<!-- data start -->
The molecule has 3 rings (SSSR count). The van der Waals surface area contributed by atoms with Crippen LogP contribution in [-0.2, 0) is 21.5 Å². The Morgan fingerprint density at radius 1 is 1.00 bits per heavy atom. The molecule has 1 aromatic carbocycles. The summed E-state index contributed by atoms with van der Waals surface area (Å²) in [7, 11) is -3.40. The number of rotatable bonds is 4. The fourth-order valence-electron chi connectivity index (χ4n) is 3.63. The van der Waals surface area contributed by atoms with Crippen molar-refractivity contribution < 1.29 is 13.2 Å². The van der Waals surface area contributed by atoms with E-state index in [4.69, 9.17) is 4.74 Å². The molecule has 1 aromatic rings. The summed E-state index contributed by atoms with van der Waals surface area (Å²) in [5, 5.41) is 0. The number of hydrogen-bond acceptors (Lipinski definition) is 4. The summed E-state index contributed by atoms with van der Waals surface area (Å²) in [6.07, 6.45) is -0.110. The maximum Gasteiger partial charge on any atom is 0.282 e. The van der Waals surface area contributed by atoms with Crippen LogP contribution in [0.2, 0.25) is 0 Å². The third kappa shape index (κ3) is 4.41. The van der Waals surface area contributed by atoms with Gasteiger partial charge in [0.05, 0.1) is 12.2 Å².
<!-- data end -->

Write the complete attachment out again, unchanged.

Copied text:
The molecule has 3 rings (SSSR count). The van der Waals surface area contributed by atoms with Crippen LogP contribution in [-0.2, 0) is 21.5 Å². The Morgan fingerprint density at radius 1 is 1.00 bits per heavy atom. The molecule has 1 aromatic carbocycles. The summed E-state index contributed by atoms with van der Waals surface area (Å²) in [7, 11) is -3.40. The number of rotatable bonds is 4. The fourth-order valence-electron chi connectivity index (χ4n) is 3.63. The van der Waals surface area contributed by atoms with Crippen molar-refractivity contribution < 1.29 is 13.2 Å². The van der Waals surface area contributed by atoms with E-state index in [4.69, 9.17) is 4.74 Å². The molecule has 1 aromatic rings. The summed E-state index contributed by atoms with van der Waals surface area (Å²) in [5, 5.41) is 0. The number of hydrogen-bond acceptors (Lipinski definition) is 4. The summed E-state index contributed by atoms with van der Waals surface area (Å²) in [6.07, 6.45) is -0.110. The maximum Gasteiger partial charge on any atom is 0.282 e. The van der Waals surface area contributed by atoms with Crippen LogP contribution in [0.2, 0.25) is 0 Å². The third kappa shape index (κ3) is 4.41. The van der Waals surface area contributed by atoms with Gasteiger partial charge in [0.05, 0.1) is 12.2 Å².